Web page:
$950 ‘crash tax’? Report grades NJ’s traffic safety laws
Safety on New Jersey's roads would improve if the state introduced speed cameras and added restrictions for young drivers, among other moves, according to a report released Tuesday by Advocates for Highway and Auto Safety.
Like dozens of other states, New Jersey earned a "caution" ranking in the group's 2023 Roadmap to Safety, for not having a number of the group's recommended laws on its books.
The report cited the nearly 43,000 lives claimed by motor vehicle crashes in 2021 across the nation, a 10.5% increase over the previous year. According to Advocates for Highway and Auto Safety, the annual economic cost of motor vehicle crashes is $314 billion.
"This amounts to a crash tax of nearly $950 for every person living in the U.S.," said Cathy Chase, Advocates president. "This horrific toll must serve as a blaring wake-up call to policymakers at all levels of government, to take action and reverse this upward trajectory."
Nearly 700 fatalities were recorded on New Jersey's roads in 2021, compared to 587 in 2020, according to New Jersey State Police data.
As of Tuesday morning, 648 people had lost their lives on New Jersey's roads in 2022.
For the first time in 20 years, Advocates included automated speed cameras as a recommended way to keep drivers safe. In the report, New Jersey lost points for the fact that speed cameras are prohibited in the state. Close to half of the states in the U.S. permit automated enforcement, and 19 use it, according to the report.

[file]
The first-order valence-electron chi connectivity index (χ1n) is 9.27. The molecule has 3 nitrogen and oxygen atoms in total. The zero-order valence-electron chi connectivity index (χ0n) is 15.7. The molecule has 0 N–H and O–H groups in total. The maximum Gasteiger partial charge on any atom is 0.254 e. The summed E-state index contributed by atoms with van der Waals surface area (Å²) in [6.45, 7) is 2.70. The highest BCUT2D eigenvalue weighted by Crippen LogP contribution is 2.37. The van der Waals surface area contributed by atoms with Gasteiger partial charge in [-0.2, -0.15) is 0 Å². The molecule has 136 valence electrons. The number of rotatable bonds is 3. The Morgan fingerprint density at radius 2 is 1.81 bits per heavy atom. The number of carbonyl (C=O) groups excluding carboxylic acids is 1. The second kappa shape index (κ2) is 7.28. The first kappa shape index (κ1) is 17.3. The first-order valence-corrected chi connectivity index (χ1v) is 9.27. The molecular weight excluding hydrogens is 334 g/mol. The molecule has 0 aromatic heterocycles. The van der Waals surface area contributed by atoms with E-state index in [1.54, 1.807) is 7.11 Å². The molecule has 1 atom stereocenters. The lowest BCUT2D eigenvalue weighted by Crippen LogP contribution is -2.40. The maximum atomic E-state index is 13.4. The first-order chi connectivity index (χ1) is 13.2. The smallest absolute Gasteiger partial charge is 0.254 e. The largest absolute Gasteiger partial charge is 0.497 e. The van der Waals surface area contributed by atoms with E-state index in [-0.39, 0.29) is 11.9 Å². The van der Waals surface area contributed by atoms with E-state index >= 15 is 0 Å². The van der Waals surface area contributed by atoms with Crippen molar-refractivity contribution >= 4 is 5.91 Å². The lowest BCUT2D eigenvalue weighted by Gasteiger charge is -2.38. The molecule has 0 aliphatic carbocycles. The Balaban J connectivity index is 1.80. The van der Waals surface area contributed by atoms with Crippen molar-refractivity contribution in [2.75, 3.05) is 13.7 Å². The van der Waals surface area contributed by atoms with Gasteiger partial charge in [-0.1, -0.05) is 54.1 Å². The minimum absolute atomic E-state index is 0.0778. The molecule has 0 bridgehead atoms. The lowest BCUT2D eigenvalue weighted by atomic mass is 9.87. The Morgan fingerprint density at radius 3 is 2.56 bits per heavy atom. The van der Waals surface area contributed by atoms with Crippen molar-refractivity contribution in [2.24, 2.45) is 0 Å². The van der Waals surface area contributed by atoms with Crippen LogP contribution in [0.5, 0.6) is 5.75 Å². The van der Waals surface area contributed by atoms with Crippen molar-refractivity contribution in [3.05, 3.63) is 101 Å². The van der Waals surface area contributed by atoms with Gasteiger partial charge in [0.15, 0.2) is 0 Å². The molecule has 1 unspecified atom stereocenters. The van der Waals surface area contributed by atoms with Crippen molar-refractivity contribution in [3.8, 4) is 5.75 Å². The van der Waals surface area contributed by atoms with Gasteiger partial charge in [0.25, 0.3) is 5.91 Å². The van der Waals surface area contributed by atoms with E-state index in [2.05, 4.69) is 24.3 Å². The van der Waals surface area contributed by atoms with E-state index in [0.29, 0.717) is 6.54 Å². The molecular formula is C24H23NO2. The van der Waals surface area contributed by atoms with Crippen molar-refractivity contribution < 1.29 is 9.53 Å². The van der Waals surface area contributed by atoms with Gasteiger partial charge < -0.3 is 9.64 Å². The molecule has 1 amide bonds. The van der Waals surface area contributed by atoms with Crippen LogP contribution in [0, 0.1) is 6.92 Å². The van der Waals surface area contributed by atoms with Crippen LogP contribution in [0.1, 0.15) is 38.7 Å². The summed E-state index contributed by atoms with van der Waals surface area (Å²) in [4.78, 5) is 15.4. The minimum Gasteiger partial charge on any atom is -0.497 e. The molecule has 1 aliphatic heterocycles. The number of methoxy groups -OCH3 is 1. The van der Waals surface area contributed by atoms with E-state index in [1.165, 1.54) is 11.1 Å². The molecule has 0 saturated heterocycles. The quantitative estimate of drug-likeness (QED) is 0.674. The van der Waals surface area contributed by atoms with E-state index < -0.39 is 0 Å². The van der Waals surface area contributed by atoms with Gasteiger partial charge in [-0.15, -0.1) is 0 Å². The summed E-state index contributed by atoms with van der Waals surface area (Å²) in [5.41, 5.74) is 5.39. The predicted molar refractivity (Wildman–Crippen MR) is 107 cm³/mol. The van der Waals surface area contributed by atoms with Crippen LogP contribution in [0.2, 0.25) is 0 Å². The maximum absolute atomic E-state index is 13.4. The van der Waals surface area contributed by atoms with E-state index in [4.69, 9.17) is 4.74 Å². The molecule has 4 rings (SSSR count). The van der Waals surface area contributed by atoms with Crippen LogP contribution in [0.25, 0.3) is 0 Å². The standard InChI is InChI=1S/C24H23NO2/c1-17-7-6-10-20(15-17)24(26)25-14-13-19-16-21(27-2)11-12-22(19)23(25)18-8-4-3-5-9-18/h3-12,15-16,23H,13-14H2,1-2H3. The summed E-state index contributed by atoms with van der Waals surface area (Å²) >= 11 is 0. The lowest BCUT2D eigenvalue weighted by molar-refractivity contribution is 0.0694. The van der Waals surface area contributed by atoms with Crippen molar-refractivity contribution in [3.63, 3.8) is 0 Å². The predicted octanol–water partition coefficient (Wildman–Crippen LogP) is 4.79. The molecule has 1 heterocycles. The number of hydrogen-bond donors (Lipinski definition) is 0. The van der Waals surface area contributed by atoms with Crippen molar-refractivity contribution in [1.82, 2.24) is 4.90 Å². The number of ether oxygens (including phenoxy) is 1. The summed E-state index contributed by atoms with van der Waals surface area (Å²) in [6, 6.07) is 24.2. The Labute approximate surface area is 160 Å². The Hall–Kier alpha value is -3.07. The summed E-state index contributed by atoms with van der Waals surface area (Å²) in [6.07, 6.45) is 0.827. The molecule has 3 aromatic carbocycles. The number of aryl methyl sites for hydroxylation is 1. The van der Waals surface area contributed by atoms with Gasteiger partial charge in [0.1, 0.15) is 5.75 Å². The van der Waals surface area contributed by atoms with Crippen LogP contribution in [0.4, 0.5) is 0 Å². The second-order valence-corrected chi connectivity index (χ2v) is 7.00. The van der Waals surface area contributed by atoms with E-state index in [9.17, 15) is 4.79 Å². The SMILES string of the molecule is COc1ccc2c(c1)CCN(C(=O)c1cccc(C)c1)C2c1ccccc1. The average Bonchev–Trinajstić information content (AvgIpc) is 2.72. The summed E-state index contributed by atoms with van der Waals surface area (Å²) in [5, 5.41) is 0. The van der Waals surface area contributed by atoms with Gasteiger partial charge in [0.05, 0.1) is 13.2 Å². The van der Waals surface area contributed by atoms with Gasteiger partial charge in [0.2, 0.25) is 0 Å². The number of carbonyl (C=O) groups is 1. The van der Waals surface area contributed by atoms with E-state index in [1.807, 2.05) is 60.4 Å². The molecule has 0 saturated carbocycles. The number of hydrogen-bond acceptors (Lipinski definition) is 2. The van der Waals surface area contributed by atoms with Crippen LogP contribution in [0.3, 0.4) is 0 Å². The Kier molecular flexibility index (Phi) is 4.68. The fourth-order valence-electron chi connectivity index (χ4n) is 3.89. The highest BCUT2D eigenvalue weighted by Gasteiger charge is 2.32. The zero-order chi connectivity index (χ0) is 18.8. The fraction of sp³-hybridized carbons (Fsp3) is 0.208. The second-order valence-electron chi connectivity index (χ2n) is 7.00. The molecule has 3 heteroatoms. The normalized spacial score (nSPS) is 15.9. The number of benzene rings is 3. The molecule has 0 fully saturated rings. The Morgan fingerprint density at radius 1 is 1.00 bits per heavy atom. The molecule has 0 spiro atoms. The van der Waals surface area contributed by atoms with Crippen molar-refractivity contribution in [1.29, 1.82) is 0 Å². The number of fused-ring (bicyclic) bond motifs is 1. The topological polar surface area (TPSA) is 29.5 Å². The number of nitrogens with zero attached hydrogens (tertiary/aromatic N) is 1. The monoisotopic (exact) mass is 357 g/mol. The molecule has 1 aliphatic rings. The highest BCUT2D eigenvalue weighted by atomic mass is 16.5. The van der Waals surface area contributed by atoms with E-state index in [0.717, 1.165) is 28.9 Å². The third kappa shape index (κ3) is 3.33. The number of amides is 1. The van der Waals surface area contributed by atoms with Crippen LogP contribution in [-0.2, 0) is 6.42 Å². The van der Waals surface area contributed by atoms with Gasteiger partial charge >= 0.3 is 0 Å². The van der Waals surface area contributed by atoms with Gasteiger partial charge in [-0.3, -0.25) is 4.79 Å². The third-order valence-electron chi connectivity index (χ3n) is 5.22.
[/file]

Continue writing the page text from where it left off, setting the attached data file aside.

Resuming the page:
New Jersey, along with nearly every state, is cited in the report for permitting pre-teens to sit in the front seat. The group is pushing for states to pass laws that keep minors in the back through age 12.
The Garden State is also lacking certain provisions for young and novice drivers, such as nighttime and passenger restrictions, according to the report.
In the report, New Jersey gets credit for allowing front seat belt use to be a reason that someone is pulled over, but it's faulted for not allowing the same for backseat passengers.
New Jersey scored well across the board in the category of impaired driving. The state has laws on the books that prohibit open containers of alcohol in a vehicle and mandate ignition interlock devices on the vehicles of all convicted drunk driving offenders.
In addition, texting or even reading a message while driving is prohibited in the state, and New Jersey requires that children be placed in booster seats, after outgrowing their safety seat, until they can properly use the vehicle's seat belt in a rear seat.